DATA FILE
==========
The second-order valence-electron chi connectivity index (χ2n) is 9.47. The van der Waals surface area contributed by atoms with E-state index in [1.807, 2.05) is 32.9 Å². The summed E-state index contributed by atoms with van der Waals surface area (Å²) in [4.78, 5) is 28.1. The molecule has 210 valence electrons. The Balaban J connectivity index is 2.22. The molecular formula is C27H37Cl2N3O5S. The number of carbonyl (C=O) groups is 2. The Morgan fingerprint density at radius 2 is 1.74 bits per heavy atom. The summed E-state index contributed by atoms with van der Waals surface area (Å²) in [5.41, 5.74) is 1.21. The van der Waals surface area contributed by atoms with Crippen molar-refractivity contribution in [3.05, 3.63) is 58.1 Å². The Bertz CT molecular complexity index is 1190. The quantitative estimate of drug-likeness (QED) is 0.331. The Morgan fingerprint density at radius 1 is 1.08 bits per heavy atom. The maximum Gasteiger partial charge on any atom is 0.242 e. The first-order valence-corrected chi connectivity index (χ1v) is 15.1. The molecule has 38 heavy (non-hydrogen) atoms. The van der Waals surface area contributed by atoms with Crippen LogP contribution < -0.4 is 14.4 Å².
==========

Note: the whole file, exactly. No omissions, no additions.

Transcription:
The second-order valence-electron chi connectivity index (χ2n) is 9.47. The van der Waals surface area contributed by atoms with E-state index in [1.807, 2.05) is 32.9 Å². The summed E-state index contributed by atoms with van der Waals surface area (Å²) in [4.78, 5) is 28.1. The molecule has 210 valence electrons. The Balaban J connectivity index is 2.22. The molecular formula is C27H37Cl2N3O5S. The number of carbonyl (C=O) groups is 2. The Morgan fingerprint density at radius 2 is 1.74 bits per heavy atom. The summed E-state index contributed by atoms with van der Waals surface area (Å²) in [5.41, 5.74) is 1.21. The van der Waals surface area contributed by atoms with Crippen molar-refractivity contribution in [3.05, 3.63) is 58.1 Å². The Bertz CT molecular complexity index is 1190. The quantitative estimate of drug-likeness (QED) is 0.331. The Morgan fingerprint density at radius 1 is 1.08 bits per heavy atom. The maximum Gasteiger partial charge on any atom is 0.242 e. The first-order valence-corrected chi connectivity index (χ1v) is 15.1. The molecule has 38 heavy (non-hydrogen) atoms. The van der Waals surface area contributed by atoms with Crippen LogP contribution < -0.4 is 14.4 Å².